"Most theorists note that music does not consist entirely of sounds. Most obviously, much music includes rests. You might think that silence can function only to organize the sounds of music. One counterargument is that an understanding listener listens to the rests, just as she listens to the sounds (Kania 2010). Another is to provide putative cases of music in which the silences are not structural in the way ordinary rests are. John Cage's 4'33" is frequently discussed, though there is broad agreement that this piece is not silent – its content is rather the ambient sounds that occur during its performance. Anyway, both Stephen Davies (1997a) and Andrew Kania (2010) argue Cage's piece is not music, though on different grounds. Kania considers several other contenders for the label of ‘silent music’, arguing that there are indeed extant examples, most notably Erwin Schulhoff's “In Futurum” from his Fünf Pittoresken, which predates Cage's 4'33" by some 33 years."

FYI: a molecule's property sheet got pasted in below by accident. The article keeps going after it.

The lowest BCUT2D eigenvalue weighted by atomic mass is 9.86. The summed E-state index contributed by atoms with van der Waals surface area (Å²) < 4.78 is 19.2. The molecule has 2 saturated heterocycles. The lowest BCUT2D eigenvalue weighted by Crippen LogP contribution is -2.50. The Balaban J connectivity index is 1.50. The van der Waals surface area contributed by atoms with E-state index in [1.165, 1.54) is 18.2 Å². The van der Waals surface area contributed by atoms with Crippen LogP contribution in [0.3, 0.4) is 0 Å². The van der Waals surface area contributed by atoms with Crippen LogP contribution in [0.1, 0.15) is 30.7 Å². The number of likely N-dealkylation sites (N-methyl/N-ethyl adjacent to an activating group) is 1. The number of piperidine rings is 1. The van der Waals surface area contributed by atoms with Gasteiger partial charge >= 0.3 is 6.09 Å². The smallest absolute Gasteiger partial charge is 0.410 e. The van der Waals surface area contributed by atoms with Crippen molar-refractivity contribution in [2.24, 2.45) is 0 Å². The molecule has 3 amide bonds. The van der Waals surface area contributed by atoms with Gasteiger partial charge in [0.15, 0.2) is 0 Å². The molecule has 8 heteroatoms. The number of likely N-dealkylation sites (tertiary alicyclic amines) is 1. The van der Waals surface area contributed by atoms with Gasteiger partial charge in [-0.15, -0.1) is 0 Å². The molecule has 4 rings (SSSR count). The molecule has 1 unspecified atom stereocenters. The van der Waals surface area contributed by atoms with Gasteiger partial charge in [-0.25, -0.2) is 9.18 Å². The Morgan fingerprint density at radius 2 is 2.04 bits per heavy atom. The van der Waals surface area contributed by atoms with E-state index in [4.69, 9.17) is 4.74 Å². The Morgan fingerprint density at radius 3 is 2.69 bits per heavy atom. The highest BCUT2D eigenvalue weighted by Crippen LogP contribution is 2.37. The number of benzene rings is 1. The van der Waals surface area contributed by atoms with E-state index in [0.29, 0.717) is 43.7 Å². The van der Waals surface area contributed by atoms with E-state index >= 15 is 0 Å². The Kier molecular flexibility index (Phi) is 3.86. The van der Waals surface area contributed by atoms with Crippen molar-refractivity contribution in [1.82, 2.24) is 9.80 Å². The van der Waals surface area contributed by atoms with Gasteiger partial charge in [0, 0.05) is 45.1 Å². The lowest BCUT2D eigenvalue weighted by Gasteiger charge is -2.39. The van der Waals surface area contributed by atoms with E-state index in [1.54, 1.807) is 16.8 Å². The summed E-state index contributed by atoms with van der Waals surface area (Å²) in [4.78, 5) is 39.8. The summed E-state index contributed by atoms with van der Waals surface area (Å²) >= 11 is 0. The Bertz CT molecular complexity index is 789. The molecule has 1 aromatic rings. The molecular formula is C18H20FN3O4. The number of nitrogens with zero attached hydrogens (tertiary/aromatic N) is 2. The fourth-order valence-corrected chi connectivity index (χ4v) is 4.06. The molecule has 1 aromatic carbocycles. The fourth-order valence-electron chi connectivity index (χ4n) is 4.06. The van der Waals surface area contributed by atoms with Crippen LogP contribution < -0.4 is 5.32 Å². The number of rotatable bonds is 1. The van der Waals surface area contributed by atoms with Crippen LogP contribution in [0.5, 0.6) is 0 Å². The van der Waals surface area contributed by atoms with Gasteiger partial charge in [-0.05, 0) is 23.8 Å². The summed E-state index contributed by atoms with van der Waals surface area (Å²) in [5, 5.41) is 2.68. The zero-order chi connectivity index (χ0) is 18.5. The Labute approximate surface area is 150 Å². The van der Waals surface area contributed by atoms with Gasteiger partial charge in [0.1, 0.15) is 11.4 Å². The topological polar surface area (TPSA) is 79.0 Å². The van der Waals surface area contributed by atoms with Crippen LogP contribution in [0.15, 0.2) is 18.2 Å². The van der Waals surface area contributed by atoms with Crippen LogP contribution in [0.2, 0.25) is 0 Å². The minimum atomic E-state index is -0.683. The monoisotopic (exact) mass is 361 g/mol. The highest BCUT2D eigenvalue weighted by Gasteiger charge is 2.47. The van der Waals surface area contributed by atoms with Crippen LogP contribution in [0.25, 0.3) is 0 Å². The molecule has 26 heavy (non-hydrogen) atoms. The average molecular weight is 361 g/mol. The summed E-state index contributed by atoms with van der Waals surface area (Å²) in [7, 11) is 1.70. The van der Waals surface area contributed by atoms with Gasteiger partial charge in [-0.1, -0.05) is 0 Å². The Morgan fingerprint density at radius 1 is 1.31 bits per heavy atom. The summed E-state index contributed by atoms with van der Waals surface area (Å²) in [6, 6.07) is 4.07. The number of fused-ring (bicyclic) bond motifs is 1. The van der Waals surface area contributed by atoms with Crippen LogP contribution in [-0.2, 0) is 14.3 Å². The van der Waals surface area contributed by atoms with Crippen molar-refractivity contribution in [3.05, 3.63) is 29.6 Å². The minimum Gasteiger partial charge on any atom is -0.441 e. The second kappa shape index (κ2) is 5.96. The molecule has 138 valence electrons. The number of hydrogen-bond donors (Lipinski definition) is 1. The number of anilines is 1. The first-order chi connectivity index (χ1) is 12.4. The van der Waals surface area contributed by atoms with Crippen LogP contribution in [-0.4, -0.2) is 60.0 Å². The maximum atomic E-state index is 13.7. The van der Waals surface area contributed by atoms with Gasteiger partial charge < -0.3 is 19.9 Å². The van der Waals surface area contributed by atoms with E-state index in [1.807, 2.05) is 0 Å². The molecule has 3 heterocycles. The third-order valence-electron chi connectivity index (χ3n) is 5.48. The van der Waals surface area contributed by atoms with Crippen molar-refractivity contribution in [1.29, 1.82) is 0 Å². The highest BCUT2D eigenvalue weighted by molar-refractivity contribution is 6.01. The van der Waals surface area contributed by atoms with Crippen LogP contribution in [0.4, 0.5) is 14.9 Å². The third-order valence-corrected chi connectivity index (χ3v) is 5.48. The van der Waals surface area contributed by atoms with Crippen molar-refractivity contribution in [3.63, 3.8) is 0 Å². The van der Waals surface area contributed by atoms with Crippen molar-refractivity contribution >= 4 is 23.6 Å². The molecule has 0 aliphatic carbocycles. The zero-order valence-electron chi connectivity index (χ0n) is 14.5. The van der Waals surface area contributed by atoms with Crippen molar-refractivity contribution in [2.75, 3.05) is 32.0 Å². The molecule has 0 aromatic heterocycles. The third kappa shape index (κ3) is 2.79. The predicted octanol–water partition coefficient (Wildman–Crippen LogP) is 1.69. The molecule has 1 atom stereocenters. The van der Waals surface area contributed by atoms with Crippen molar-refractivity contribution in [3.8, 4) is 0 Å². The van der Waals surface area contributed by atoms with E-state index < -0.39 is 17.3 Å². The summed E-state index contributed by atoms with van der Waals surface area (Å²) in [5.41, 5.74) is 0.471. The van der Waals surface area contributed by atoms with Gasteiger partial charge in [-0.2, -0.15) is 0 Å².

From Kania, Andrew, "The Philosophy of Music",
The Stanford Encyclopedia of Philosophy (Fall 2012 Edition),
Edward N. Zalta (ed.)
"Now the Sirens have a still more fatal weapon than their song, namely their silence. And though admittedly such a thing has never happened, still it is conceivable that someone might possibly have escaped from their singing; but from their silence certainly never."